United States – 1913 -2009

in 1929, at the age of 17, he moved to Berlin at the invitation of his father and studied Drawing at the college of Arts and Crafts (Kunstgewerbeschule Ost am Schlesischen Bahnhof). A year later, he went to live with his mother and his grandmother, in Munich. Balet transferred his studies to the Munich College of Arts but was dismissed in 1932. He went on to study with Professor Ege, at a private school for commercial art. During this time he also worked at an institute for lithography and for the art gallery Wallach. Balet rented his first small studio at the age of nineteen, where he manufactured and sold hand colored Bavarian woodcuts. 1934 he passed the entrance examination to the Akademie der Bildenden Künste München and undertook further studies with Olaf Gulbransson.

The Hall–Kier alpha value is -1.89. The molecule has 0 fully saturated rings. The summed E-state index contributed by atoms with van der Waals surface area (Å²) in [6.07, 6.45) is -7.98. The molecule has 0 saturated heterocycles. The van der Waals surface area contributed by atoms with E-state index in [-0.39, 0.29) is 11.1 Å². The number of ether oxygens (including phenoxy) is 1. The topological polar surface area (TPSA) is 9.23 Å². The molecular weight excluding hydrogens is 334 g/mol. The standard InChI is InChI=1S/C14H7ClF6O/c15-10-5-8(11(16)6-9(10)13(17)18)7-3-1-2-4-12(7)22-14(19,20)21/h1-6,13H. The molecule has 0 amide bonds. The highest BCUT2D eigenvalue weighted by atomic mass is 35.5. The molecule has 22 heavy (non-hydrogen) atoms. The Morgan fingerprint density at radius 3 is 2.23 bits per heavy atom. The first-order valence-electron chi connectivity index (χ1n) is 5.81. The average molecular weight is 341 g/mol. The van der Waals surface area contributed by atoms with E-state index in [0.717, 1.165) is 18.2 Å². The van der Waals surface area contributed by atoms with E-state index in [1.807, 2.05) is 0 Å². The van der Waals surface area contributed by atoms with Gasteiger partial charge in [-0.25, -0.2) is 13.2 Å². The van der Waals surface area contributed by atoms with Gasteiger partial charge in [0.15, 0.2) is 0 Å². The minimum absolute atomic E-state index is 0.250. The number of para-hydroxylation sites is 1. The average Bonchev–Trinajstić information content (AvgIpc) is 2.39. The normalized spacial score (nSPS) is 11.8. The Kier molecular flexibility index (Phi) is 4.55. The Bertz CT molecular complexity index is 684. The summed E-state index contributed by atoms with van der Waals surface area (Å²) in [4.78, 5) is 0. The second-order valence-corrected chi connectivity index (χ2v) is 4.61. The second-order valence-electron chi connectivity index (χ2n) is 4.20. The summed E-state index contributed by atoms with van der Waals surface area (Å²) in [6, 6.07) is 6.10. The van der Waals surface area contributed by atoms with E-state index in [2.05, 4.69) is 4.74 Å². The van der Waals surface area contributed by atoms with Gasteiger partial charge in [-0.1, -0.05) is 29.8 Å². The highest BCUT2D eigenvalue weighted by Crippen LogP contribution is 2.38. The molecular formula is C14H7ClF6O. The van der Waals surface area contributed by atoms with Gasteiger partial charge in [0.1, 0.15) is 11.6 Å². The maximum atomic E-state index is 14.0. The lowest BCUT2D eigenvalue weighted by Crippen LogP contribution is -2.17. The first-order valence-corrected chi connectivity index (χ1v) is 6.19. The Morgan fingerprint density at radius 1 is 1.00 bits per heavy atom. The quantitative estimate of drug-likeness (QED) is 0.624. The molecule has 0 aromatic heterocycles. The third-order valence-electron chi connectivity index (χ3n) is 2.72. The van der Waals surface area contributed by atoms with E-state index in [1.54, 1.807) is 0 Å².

In early 1938 Balet was recruited by the German military and because his ancestor’s passport was not complete, he was forbidden to associate further with the Akademie der Bildenden Künste München. Later that year Balet emigrated to the USA, settled in New York and painted rustic furniture for a living. One winter he jobbed as a skiing teacher in Vermont and occasionally jobbed as an advertising commercial artist. Among other projects, he painted the cafeteria of the largest of New York’s department stores R.H. Macy. He married a young woman named Bertha Quinn and in 1940 his son Peter was born. From time to time Balet’s designs appeared in the fashion magazine Mademoiselle and in 1943 he became Art Director at the magazine. Balet became so successful as a commercial artist that he was able to give up paid employment and start his own business. He worked for the radio station CBS, magazines such as Vogue, House and Garden, House Beautiful, The Saturday Evening Post, Glamour, Good Housekeeping, This week. After the war ended in 1945 he acquired U.S. citizenship. In 1945 Balet and his wife divorced and Peter and his mother went to live with her parents in Ballston Spa, NY. Balet commuted between his studio in New York and an old, boat house in the dunes of Montauk, Long Island, which he had converted to a studio where he painted and drew. His first children’s book Amos and the Moon was published in 1948. Soon after he travelled to Europe to visit his mother and his grandmother in Munich and then spent two months in Paris, which provided great inspiration for his future work. His grandmother died in 1949 at the age of 93 years and Balet said she had been “the most important and dearest person” in his life. Around this time Balet began a relationship with American photo model Lisa Tallal, whom he married a few years later. Balet sold his boat house and purchased his dream house, also on Long Island. Balet and his wife enjoyed an expensive lifestyle which required him to focus on commercial art. During travels to Europe and Mexico Balet took many photographs, since there was insufficient time for drawing. Despite what was regarded in the USA as fashionable art Abstract, Op-art and Popart Balet continued to paint in his own style. His mother died in 1963 and he inherited the house in Munich. As a former pupil of Olaf Gulbransson, Balet was invited, in 1964, to present an exhibition in the Pavillon Alter Botanischer Garten Munich. Many of his children’s books and illustrations were included in the exhibition as well as a variety of his commercial artwork. This encouraged Balet to keep on painting in his special style.